I spent the penultimate weekend of January at Kensington Olympia attending the massive annual Adventure Travel Show. It is essentially an exhibition where travel agencies large and small as well as tourism boards showcase their services, but what interested me most were the specials: talks, seminars and the Adventure Film Festival.
It is Valentine’s Day 2016, 10 am. We are standing in the street of London’s Soho, waiting in the cold. All around us thousands of people are pointing their cameras at something about to emerge from around the corner.
First we hear it: drums, singing and some other unidentified instruments. And then we see it an open mouth of a giant golden and red dragon coming our way, carried on the shoulders of several people. All of a sudden everyone lining up on the pavement along the road pours to the street to take a closer look and snap a photo, ignoring the pleas of helpless security guards.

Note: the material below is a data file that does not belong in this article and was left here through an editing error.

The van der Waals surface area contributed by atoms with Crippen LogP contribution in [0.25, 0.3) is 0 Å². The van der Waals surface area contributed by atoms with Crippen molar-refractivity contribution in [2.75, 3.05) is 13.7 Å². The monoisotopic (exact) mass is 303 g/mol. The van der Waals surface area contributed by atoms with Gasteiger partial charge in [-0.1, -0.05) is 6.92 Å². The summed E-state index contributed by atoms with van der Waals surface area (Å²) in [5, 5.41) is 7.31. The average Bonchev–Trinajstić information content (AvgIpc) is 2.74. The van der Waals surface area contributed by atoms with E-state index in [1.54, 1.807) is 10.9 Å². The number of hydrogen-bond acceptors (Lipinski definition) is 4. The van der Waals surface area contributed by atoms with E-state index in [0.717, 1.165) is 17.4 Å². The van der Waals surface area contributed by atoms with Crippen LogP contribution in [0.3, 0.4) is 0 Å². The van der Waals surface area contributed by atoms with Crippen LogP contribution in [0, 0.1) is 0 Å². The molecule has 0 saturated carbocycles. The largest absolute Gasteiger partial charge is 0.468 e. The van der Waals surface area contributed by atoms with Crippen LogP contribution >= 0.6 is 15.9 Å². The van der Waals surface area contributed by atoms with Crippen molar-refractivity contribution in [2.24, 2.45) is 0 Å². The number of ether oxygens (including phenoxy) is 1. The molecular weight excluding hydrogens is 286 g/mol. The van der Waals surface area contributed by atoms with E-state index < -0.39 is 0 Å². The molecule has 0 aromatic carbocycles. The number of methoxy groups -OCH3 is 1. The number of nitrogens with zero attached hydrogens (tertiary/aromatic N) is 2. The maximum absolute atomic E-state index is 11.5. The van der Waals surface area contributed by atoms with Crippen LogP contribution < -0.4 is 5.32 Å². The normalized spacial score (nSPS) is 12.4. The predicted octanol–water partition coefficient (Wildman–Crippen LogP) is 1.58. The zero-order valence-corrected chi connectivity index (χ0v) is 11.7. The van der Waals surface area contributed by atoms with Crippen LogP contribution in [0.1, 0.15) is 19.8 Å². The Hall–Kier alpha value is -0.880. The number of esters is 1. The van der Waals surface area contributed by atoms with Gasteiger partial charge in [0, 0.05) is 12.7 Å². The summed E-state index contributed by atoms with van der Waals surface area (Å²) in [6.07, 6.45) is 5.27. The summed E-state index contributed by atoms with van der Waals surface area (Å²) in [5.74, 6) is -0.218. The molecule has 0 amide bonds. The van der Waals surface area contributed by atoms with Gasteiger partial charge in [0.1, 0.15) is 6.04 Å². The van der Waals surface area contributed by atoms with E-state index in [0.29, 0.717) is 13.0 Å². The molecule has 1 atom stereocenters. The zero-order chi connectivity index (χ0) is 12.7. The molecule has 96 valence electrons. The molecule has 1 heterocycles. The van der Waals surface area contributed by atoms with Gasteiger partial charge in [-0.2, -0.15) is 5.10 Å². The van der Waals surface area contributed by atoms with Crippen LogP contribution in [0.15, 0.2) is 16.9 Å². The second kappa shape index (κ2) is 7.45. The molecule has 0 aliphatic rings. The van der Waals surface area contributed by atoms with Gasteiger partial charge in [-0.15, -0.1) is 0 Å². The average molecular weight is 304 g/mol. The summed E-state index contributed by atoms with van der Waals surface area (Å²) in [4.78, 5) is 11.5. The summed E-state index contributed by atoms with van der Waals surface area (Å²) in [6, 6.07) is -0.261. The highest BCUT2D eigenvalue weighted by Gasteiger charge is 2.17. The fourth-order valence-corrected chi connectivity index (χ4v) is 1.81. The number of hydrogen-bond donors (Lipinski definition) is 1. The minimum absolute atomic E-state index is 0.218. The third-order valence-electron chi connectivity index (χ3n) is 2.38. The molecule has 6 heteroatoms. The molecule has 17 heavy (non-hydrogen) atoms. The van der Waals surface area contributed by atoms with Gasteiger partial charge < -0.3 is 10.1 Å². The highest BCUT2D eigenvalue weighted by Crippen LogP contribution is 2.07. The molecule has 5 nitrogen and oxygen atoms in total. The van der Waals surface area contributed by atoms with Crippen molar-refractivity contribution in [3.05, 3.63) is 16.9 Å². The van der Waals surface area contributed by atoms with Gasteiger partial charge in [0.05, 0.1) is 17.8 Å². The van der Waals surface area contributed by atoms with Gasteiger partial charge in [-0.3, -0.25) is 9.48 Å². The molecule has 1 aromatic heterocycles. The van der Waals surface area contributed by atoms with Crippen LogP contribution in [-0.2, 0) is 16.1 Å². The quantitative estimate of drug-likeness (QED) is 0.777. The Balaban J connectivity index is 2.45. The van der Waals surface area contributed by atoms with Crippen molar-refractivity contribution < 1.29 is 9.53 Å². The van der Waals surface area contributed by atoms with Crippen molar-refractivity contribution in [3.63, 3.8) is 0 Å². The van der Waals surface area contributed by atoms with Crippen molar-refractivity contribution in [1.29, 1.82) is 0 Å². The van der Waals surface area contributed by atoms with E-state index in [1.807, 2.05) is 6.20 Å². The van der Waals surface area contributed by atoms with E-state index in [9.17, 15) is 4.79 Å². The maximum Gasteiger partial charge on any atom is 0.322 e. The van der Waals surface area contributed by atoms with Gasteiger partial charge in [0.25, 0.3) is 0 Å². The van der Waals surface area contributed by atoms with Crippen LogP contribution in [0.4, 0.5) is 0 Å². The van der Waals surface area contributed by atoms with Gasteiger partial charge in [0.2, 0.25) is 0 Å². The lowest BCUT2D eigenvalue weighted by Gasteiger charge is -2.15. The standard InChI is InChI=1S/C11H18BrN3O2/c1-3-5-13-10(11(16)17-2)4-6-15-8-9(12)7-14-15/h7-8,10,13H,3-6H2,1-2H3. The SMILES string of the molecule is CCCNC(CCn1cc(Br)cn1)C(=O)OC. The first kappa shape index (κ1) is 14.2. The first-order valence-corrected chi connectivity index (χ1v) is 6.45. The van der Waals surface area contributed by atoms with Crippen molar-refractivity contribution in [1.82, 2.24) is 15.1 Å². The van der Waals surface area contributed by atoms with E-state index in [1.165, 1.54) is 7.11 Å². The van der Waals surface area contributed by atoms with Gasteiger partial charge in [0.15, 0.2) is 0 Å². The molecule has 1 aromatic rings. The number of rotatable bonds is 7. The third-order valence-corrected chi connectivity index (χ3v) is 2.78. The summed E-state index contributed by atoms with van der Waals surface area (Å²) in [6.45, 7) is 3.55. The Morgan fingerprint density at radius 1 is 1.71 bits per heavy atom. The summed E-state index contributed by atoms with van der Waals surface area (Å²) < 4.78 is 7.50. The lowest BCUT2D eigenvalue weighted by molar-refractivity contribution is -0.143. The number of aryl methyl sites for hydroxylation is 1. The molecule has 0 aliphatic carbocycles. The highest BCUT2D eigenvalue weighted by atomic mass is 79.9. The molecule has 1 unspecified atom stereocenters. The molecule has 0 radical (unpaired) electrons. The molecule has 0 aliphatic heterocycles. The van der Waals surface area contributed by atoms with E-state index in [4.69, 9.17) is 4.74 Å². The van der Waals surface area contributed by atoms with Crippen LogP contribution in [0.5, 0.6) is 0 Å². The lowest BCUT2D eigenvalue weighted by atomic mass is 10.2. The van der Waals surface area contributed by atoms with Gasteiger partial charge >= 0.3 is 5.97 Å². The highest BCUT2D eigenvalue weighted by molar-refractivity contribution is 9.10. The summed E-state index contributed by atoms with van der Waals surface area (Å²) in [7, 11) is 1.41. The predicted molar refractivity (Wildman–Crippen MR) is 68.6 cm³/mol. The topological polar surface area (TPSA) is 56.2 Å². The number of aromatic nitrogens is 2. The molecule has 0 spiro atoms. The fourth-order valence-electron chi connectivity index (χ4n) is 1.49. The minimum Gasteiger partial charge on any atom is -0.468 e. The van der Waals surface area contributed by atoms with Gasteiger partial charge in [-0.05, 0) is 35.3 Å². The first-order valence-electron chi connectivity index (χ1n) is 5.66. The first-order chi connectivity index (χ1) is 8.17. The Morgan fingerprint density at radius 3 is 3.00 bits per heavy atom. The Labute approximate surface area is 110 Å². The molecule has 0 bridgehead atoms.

The East London borough of Hackney is one of the most diverse in the city. It has grand Victorian townhouses sitting next to drab-looking blocks of social housing. Trendy cafes are full of young and beautiful hipsters in oversized glasses and circulation-restricting jeans sipping flat whites. Former warehouses are being converted into bohemian lofts at eye-watering prices. Next to all this women in burkhas pass by like shadows.
In the heart of Hackney, at Stamford Hill, lives one of the most secretive and closely-knit communities in London: the Hasidic Haredi Jews. Around 20,000 people inhabit an area just over one square mile, where you can find as many as 74 synagogues and 32 Orthodox Jewish schools. Their way of life bears no resemblance to the 21st century – they are permanently suspended sometime in the 19th century, somewhere in Eastern Europe.